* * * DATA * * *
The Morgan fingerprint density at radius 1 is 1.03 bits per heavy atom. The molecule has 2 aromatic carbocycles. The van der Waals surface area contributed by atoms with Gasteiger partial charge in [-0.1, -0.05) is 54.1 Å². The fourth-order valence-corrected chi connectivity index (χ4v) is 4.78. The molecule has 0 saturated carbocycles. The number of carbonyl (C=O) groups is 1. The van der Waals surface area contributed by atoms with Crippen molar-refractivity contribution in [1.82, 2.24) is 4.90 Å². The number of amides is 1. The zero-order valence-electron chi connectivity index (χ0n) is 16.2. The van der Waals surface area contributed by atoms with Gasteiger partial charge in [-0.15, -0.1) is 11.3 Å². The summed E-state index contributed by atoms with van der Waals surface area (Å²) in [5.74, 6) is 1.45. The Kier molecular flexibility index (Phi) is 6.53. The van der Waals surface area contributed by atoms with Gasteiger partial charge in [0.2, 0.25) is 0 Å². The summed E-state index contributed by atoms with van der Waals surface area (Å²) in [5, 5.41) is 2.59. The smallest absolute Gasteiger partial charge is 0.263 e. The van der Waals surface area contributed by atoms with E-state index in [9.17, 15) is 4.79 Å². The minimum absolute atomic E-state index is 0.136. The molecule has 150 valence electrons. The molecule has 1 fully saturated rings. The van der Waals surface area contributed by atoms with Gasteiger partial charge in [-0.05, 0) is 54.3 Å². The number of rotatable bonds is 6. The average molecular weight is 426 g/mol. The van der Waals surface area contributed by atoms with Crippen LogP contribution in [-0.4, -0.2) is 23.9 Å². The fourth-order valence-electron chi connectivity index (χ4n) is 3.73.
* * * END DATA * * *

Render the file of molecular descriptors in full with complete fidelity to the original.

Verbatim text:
The Morgan fingerprint density at radius 1 is 1.03 bits per heavy atom. The molecule has 2 aromatic carbocycles. The van der Waals surface area contributed by atoms with Gasteiger partial charge in [-0.1, -0.05) is 54.1 Å². The fourth-order valence-corrected chi connectivity index (χ4v) is 4.78. The molecule has 0 saturated carbocycles. The number of carbonyl (C=O) groups is 1. The van der Waals surface area contributed by atoms with Crippen molar-refractivity contribution in [1.82, 2.24) is 4.90 Å². The number of amides is 1. The zero-order valence-electron chi connectivity index (χ0n) is 16.2. The van der Waals surface area contributed by atoms with Gasteiger partial charge in [-0.15, -0.1) is 11.3 Å². The summed E-state index contributed by atoms with van der Waals surface area (Å²) in [5.74, 6) is 1.45. The Kier molecular flexibility index (Phi) is 6.53. The van der Waals surface area contributed by atoms with Gasteiger partial charge in [0.2, 0.25) is 0 Å². The summed E-state index contributed by atoms with van der Waals surface area (Å²) in [5, 5.41) is 2.59. The smallest absolute Gasteiger partial charge is 0.263 e. The van der Waals surface area contributed by atoms with E-state index in [9.17, 15) is 4.79 Å². The minimum absolute atomic E-state index is 0.136. The molecule has 150 valence electrons. The molecule has 1 fully saturated rings. The van der Waals surface area contributed by atoms with Gasteiger partial charge in [-0.05, 0) is 54.3 Å². The number of rotatable bonds is 6. The average molecular weight is 426 g/mol. The van der Waals surface area contributed by atoms with Crippen LogP contribution in [-0.4, -0.2) is 23.9 Å². The fourth-order valence-electron chi connectivity index (χ4n) is 3.73.